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Total Water Management Strategy

Plan and Manage Water Resources

TWM booklet

The Total Water Management Strategy (the Strategy) promulgated by the WSD in 2008 has mapped out the strategy for a balanced supply and demand of water to ensure water security and support sustainable development in Hong Kong. The Strategy puts an emphasis on containing the growth of water demand through promoting water conservation and exploiting new water resources.

The Strategy focuses on two major areas, namely water demand management and supply management. On water demand management, one of the initiatives is to enhance public education on water conservation. Other initiatives include promoting the use of water-saving devices, enhancing water leakage control, and extending the use of seawater for toilet flushing. As regards supply side management, apart from strengthening the protection of water resources, we have been actively exploring new sources of water supply including seawater desalination, water reclamation, grey water recycling and rainwater harvesting.

Strategy Review

The Strategy has been contributing to water security for Hong Kong since its implementation. Building on our achievements to date, we embarked on a comprehensive review that would be completed in 2019 in order to ensure water resilience. The scope of this review comprises evaluating the effectiveness of the Strategy under implementation, forecasting the long-term water demand and supply up to year 2040, seeking for new water management initiatives and adjustments to the existing measures if necessary.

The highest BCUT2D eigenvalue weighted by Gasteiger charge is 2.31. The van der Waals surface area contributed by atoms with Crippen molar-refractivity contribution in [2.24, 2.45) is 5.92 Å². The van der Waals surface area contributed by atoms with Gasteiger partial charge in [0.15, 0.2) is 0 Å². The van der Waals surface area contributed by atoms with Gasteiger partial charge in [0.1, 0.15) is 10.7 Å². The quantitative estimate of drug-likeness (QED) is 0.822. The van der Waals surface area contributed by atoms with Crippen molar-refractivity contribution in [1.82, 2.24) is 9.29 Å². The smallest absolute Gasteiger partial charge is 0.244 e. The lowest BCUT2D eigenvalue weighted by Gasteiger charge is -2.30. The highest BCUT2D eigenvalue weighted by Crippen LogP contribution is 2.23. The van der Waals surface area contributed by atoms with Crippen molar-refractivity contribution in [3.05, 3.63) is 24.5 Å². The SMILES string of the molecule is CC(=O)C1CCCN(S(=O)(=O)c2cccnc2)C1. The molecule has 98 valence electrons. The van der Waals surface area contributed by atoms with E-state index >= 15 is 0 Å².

Existing Water Resources

Currently, Hong Kong has a 3-pronged water supply system, comprising rainwater from local catchments, imported water from Dongjiang in Guangdong and seawater for toilet flushing, respectively accounting for 21%, 57% and 22% of the total water consumption of 1,292 million cubic metres in 2018. With these three water sources, Hong Kong has been enjoying reliable water supply over the years.


New Water Resources

To better prepare Hong Kong for the challenges of climate change and increasing demand for fresh water due to rapid population and economic growth, and competition for water resources in the Pearl River Delta region, we have been striving to exploit new water sources which are not susceptible to climate change, including desalinated water, reclaimed water, recycled grey water and harvested rainwater.